June 1969 Electronics World
Table of Contents
Wax nostalgic about and learn from the history of early electronics. See articles
Electronics World, published May 1959
- December 1971. All copyrights hereby acknowledged.
As with restorers of vintage radio equipment (as with Gary Steinhour's Heathkit DX-60B project), there are avid restorers of vintage computers (I'm working on retrofitting a Packard Bell pizza box desktop), vintage televisions, vintage kitchen appliances, and vintage tape recorders / players. In 1969 when this article appeared in Electronics World, magnetic tape was a big deal. Reel-to-reel was the domain of true audio aficionados - the most expensive type of equipment - while the rest of us settled for cassette and 8-track tapes. Cassette tape people generally regarded 8-trackers as audio Neanderthals, Philistines, bumpkins, non-sophisticates. I was - and still am - an 8-track guy. In fact, not that long ago I did a minor restoration of the Readers' Digest Model 800-XR stereo system that I bought originally in the mid 1970s while in high school. I have an 8-track tape splice / repair kit that is used to tend to my tapes as needed. Although 8-track tapes and players are larger than cassette players, I always liked the feature that, because the songs were spilt among 4 parallel tracks, you don't have to fast forward through as much of the tape to get to a specific song. No matter what audiophiles tell you, I submit that most people cannot tell the difference between a song recorded on a cassette tape or an 8-track tape... and don't buy into the line that adjacent tracks bled over into each other since only very poorly aligned heads will do that.
Cassette Tape Recorders - A New Breed
By Leonard P. Kubiak, Supervisor, Tape & TV Lab., Texas Dept. of Education
How do the new cassette recorders stack up against reel-to-reel types? Here is a close look at one of the hottest items to hit the audio market.
With its high degree of portability, simplicity of operation, and good over-all performance, the new cassette tape recorder is one of the hottest items to hit the home entertainment market in recent years. Most of these high-performing newcomers are equally at home as car tape units; portable recorders for taping staff meetings, conferences, and class lectures; or as compact tape decks to upgrade a home stereo console to include the versatility of tape.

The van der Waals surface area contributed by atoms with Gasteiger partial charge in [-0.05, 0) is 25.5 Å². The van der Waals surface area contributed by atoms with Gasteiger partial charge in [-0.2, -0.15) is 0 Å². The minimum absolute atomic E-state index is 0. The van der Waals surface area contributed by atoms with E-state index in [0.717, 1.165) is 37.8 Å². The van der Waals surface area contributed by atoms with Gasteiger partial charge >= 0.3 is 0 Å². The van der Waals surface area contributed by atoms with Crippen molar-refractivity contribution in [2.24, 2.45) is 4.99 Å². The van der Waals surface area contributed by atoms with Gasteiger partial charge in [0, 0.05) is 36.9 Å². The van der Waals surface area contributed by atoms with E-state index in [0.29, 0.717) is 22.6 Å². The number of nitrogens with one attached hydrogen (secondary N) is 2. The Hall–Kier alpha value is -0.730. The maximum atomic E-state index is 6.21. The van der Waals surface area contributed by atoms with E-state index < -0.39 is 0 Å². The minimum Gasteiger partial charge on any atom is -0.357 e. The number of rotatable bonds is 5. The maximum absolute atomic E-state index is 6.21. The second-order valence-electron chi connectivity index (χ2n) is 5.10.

Development of the Cassette
Over five years ago, the Philips Company of Holland pioneered in the development of a new concept in the recording field - a cartridge tape recorder as easy to load as a film-cartridge camera, yet offering all of the features of a conventional open-reel recorder.
At the heart of this new recorder was a small tape cartridge containing two miniature plastic reels wound with 1/8-inch (actually 150-mil) magnetic tape and completely enclosed in a small plastic case - or cassette (Fig. 1). The tape operates at a slow speed of 1 7/8 in/s.
Fig. 1. The cassette is a compact reel-to-reel cartridge using special thin 1/8-in (actually 150-mill) tape. The tape is pulled from one of the reels (acting as supply reel, past a tape-guide idler, then past pressure pad and tape head. The tape then moves between the capstan and pinch roller on the tape deck, around the other tape-guide idler, and then to the other reel (acting as take-up). When the cassette is flipped over at the end of the tape, the capstan and pinch roller are in the other openings and the function of the reels is reversed.
The first cassette recorder was marketed in the United States in 1964 under the Norelco "Carry-Corder" label. A short time later, an unusual licensing agreement was worked out to encourage other tape-recorder manufacturers to adopt the cassette design.
In view of the tremendous reception accorded the cassette recorder, a number of companies rushed to obtain the right to market their own lines of cassette recorders. This explains the similarity among early makes and models.
Today there are over 200 different models from more than fifty tape-recorder manufacturers. Included in this growing list of cassette manufacturers are such well-known names as Ampex, Norelco, Sony, Wollensak, Mercury, Panasonic, Aiwa, Crown, RCA, Concord, and G-E.
Perhaps the most significant result of Philips' generous licensing agreement was instant standardization. Today, all cassettes, both stereo and mono, are completely interchangeable and can be played back on any make or model of cassette recorder.
The fact that both mono and stereo cassettes may be interchanged represents a major breakthrough in recorder technology. Recall that conventional four-track stereo tapes cannot be played on a mono recorder because of the location of the quarter-track head gaps in relation to the tape tracks. Since the quarter-track stereo recorder places two quarter tracks in the upper half of the tape, recorded in opposite directions, a mono half-track head picks up both upper tracks which results in a garbled output.
The cassette quarter-track heads, on the other hand, record two tracks in the upper half of the tape, but both are recorded in the same direction and may be picked up equally well by either a cassette stereo or mono playback head (see Fig 2).